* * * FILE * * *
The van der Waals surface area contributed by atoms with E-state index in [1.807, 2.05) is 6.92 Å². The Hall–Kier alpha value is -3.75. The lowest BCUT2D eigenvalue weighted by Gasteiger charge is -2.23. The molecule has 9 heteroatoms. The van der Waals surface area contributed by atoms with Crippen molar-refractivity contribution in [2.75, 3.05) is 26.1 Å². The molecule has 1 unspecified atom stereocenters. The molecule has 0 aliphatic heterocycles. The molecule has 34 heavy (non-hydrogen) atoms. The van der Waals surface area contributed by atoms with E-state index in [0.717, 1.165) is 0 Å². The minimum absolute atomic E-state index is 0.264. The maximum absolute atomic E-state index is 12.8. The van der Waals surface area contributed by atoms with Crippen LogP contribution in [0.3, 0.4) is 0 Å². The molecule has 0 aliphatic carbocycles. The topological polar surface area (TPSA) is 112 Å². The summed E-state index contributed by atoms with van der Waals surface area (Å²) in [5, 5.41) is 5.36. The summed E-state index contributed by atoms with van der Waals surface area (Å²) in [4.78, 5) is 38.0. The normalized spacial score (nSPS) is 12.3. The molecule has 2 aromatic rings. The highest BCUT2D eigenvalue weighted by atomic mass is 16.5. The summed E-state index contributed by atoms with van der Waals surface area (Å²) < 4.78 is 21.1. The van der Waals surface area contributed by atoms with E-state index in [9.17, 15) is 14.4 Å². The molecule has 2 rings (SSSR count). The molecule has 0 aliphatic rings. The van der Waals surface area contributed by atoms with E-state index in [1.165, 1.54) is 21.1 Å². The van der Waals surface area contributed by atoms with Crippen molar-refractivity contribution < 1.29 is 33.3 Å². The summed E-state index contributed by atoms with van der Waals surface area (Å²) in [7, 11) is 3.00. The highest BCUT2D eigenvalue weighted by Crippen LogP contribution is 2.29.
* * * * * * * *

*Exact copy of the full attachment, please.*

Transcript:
The van der Waals surface area contributed by atoms with E-state index in [1.807, 2.05) is 6.92 Å². The Hall–Kier alpha value is -3.75. The lowest BCUT2D eigenvalue weighted by Gasteiger charge is -2.23. The molecule has 9 heteroatoms. The van der Waals surface area contributed by atoms with Crippen molar-refractivity contribution in [2.75, 3.05) is 26.1 Å². The molecule has 1 unspecified atom stereocenters. The molecule has 0 aliphatic heterocycles. The molecule has 34 heavy (non-hydrogen) atoms. The van der Waals surface area contributed by atoms with E-state index in [0.717, 1.165) is 0 Å². The minimum absolute atomic E-state index is 0.264. The maximum absolute atomic E-state index is 12.8. The van der Waals surface area contributed by atoms with Crippen LogP contribution in [0.3, 0.4) is 0 Å². The molecule has 0 aliphatic carbocycles. The topological polar surface area (TPSA) is 112 Å². The summed E-state index contributed by atoms with van der Waals surface area (Å²) in [5, 5.41) is 5.36. The summed E-state index contributed by atoms with van der Waals surface area (Å²) in [4.78, 5) is 38.0. The normalized spacial score (nSPS) is 12.3. The molecule has 2 aromatic rings. The highest BCUT2D eigenvalue weighted by atomic mass is 16.5. The summed E-state index contributed by atoms with van der Waals surface area (Å²) < 4.78 is 21.1. The van der Waals surface area contributed by atoms with E-state index in [9.17, 15) is 14.4 Å². The molecule has 2 rings (SSSR count). The molecule has 0 aliphatic rings. The van der Waals surface area contributed by atoms with E-state index in [1.165, 1.54) is 21.1 Å². The van der Waals surface area contributed by atoms with Crippen molar-refractivity contribution < 1.29 is 33.3 Å². The summed E-state index contributed by atoms with van der Waals surface area (Å²) in [7, 11) is 3.00. The highest BCUT2D eigenvalue weighted by Crippen LogP contribution is 2.29.